The environmental group Riposte Alimentaire – which roughly translates to “Food Response” – said two protesters involved with their campaign were behind the vandalism.
The Louvre has since reopened the “Salle des Etats” room which houses the Mona Lisa after it was evacuated.
“Two activists from the environmental movement ‘Riposte Alimentaire’ sprayed pumpkin soup on the armoured glass protecting the Mona Lisa, this Sunday, January 28, 2024, around 10am (4aET),” a statement from the museum said.
“The Louvre’s security staff immediately intervened.”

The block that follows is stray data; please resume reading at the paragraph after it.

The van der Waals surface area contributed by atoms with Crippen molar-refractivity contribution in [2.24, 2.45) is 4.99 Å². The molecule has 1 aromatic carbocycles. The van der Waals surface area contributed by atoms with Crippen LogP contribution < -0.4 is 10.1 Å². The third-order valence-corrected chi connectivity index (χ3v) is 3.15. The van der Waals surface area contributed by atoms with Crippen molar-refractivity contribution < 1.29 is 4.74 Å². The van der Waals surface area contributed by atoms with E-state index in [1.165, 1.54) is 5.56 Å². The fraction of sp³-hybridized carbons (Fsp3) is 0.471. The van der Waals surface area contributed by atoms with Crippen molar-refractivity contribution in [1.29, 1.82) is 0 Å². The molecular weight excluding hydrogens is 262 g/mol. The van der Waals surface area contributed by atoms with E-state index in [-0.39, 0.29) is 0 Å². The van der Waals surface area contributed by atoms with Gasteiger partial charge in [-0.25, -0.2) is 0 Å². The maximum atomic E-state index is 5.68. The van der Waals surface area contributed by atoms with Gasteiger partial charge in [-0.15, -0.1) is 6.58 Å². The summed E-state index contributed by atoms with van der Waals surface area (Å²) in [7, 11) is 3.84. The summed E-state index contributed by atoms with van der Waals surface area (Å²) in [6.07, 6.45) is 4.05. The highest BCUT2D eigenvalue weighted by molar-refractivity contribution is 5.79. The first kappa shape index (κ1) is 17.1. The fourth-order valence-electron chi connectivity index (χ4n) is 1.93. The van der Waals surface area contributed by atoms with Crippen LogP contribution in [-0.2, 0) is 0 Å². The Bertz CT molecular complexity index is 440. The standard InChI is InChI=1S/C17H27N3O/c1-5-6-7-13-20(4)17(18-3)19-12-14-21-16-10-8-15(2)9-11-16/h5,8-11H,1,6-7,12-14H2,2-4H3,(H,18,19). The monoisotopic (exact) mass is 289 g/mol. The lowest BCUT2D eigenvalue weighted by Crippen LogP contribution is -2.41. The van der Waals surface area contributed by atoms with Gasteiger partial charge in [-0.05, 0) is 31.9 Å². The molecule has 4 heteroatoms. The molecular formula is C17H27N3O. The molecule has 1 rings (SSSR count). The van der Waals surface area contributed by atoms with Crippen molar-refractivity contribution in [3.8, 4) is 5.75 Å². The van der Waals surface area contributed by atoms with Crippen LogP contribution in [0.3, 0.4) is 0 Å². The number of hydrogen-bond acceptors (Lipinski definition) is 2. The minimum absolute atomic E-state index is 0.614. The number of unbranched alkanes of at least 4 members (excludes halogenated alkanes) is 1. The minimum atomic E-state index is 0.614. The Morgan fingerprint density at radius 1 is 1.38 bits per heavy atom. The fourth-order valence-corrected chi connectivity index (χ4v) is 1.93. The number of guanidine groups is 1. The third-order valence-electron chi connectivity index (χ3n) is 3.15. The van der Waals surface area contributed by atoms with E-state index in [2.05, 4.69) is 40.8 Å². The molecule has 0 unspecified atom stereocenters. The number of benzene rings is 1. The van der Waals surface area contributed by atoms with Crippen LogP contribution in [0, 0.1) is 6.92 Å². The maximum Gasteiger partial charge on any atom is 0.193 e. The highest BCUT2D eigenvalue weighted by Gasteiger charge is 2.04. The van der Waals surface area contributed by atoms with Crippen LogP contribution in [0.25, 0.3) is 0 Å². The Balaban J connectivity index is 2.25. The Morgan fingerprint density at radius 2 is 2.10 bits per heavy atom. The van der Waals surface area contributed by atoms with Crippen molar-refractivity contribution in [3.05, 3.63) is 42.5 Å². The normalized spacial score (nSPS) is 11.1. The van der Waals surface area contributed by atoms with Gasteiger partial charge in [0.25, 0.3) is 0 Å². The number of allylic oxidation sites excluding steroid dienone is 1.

The museum said it was lodging a complaint.
Leonardo da Vinci’s masterpiece the Mona Lisa hangs in the Louvre museum and is arguably the most famous painting in the world, drawing millions of visitors each year who line up to pose with the small artwork, which is just over 2.5 feet tall and under 2 feet wide.
The enigmatic portrait is no stranger to both vandalism and thievery.
It was stolen in 1911 by a Louvre employee, raising its international profile, and the bottom of the canvas suffered an acid attack in the 1950s, leading the museum to beef up protective measures surrounding the work, including bulletproof glass.
In 2009, a woman angrily threw a ceramic cup at the painting, breaking the cup but leaving the painting unharmed.
Then in 2022, a visitor smeared frosting all over the Renaissance-era painting’s protective glass.
This is a developing story and will be updated.
With previous reporting by Jacqui Palumbo